Protozoa, from the Greek meaning ‘first animal’, refers to simple, eukaryotic organisms composed of a microscopic single cell. Reproduction is through simple asexual cell division, or binary fission, in which two daughter cells are formed or, if many daughter cells are formed, multiple fission. Certain protozoa have complex life cycles involving both asexual (schizogony) and sexual reproduction. Some protozoa form resistant cysts that can survive in the environment.
There are over 65 000 known species of protozoa, of which approximately 10 000 are parasites, deriving nourishment and environmental protection from inhabiting a living animal host. However, the majority of parasites are non-pathogenic, living as harmless commensals within the host. Some animals can harbour parasites and serve as reservoirs for human disease. Infections that are naturally transmitted between animals and humans are termed zoonoses. These may be acquired either by direct contact with an animals or indirectly through the ingestion of contaminated water and food. Some zoonoses are spread by the bite of an insect, termed a vector in which part of the organism’s life cycle is completed.
Only a small number of protozoa cause human disease but those that do affect millions of people world-wide, causing considerable suffering, mortality and economic hardship. Protozoal diseases are largely confined to countries with poor economic and social structure. However, trichomoniasis, crytosporidiosis, and toxoplasmosis are common in developed countries.
The pathogenic protozoa are part of the subkingdom Protozoa. Those of medical importance are placed in the phyla Sarcomastigophora, Apicomplexa and Ciliophora. Within these phyla the protozoa are divided into four major classes based on their locomotive form: the amoebae (Sarcodina), the flagellates (Mastigophora), the sporozoa, and the ciliates (Kinetofragminophorea).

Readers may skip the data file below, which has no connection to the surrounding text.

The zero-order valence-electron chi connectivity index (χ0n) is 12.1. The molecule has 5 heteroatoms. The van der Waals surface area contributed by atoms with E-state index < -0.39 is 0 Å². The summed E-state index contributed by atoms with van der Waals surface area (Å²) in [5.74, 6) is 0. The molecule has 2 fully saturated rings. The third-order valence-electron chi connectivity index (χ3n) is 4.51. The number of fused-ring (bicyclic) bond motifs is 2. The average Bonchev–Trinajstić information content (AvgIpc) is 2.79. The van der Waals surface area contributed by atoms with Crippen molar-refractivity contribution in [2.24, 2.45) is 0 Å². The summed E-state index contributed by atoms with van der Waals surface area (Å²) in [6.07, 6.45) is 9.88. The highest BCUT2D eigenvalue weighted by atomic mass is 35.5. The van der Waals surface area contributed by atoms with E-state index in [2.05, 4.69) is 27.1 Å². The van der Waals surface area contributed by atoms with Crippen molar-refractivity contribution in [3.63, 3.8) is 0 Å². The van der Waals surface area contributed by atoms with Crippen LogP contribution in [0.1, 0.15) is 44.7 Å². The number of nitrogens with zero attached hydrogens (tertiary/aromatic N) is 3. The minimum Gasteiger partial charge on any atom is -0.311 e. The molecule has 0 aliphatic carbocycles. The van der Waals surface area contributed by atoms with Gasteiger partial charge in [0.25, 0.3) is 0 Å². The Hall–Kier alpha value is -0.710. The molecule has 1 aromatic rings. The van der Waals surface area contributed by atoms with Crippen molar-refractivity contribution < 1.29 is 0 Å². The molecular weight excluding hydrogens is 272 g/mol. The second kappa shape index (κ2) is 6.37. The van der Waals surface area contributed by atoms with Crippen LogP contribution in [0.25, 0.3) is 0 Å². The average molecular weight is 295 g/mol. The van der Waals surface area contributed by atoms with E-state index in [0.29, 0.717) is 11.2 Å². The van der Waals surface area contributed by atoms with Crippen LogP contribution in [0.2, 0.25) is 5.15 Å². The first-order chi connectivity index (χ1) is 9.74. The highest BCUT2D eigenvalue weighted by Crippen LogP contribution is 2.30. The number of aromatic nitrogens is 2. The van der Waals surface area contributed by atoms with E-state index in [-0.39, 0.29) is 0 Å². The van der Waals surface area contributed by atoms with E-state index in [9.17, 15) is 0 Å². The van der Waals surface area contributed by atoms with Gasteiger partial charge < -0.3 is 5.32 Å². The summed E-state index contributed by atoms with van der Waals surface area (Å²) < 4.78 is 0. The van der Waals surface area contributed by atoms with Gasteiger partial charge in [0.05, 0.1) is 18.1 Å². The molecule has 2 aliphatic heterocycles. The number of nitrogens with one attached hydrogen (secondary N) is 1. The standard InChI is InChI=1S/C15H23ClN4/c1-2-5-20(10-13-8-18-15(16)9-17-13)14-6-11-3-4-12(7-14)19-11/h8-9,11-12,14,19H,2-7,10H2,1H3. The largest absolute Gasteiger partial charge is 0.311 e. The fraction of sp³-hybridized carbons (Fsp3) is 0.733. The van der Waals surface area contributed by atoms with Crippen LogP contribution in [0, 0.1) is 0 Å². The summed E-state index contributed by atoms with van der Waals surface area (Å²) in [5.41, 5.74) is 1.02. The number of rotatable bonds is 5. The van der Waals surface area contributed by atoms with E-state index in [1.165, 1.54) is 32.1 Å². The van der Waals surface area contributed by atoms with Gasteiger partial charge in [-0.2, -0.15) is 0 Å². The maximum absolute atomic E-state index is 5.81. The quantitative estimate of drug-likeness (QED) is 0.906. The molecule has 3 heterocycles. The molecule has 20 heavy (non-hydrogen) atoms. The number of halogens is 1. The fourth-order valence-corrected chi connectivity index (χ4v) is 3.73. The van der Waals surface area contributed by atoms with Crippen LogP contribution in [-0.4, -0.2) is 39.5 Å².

Amoebae: These are the simplest of the protozoa and are characterised by a feeding and dividing trophozoite stage that moves by temporary extensions of the cell called pseudopodia (‘false feet’). In some species the trophozoite can form a resistant cyst stage able to survive in the environment. Those that infect the gut are true parasites being unable to reproduce except in a living host. Others occur naturally in soil and water and are not true parasites. They are termed ‘free-living’ and infect humans as opportunistic pathogens.
Flagellates: These organisms have a trophozoite form but also possess flagella for locomotion and food gathering. All pathogenic species are true parasites, being unable to reproduce outside the host.
Ciliates: These possess rows of hair-like cilia around the outside of the body for motility and also to direct food into a primitive mouth termed a cytostome. All ciliates possess two nuclei: a large polyploid micronucleus and a small micronucleus active only during sexual reproduction. Some species form cysts.
Apicomplexa: This is a unique group lacking any visible means of locomotion. They are all parasitic and most are intracellular, having a life cycle involving both sexual and asexual
reproduction. The common feature of all members is the presence of an apical complex (visible only by electron microscopy) at the anterior pole in one or more stages of the life
cycle. The exact components of the apical complex vary among members. Its function is thought to enable cell penetration.
Diagnosis and treatment The relatively large size of the protozoa enables most human pathogens to be easily identified by microscopic examination of clinical material. Those of the gut are observed in freshly taken faecal samples. Blood and tissue protozoa are visualised after staining. Detection of elevated antibodies to the infecting organism may be diagnostic in some instances (e.g. toxoplasmosis). Culture methods are not routinely used, as they are technically demanding and time consuming: an exception is the diagnosis of trichomoniasis.
Antiprotozoal therapy is generally unsatisfactory. Treatment is hampered by lack of effective agents for many diseases, their potential toxicity to humans and inability to destroy all forms of the organism. The emergence of drug resistance has also limited the therapeutic potential of many agents.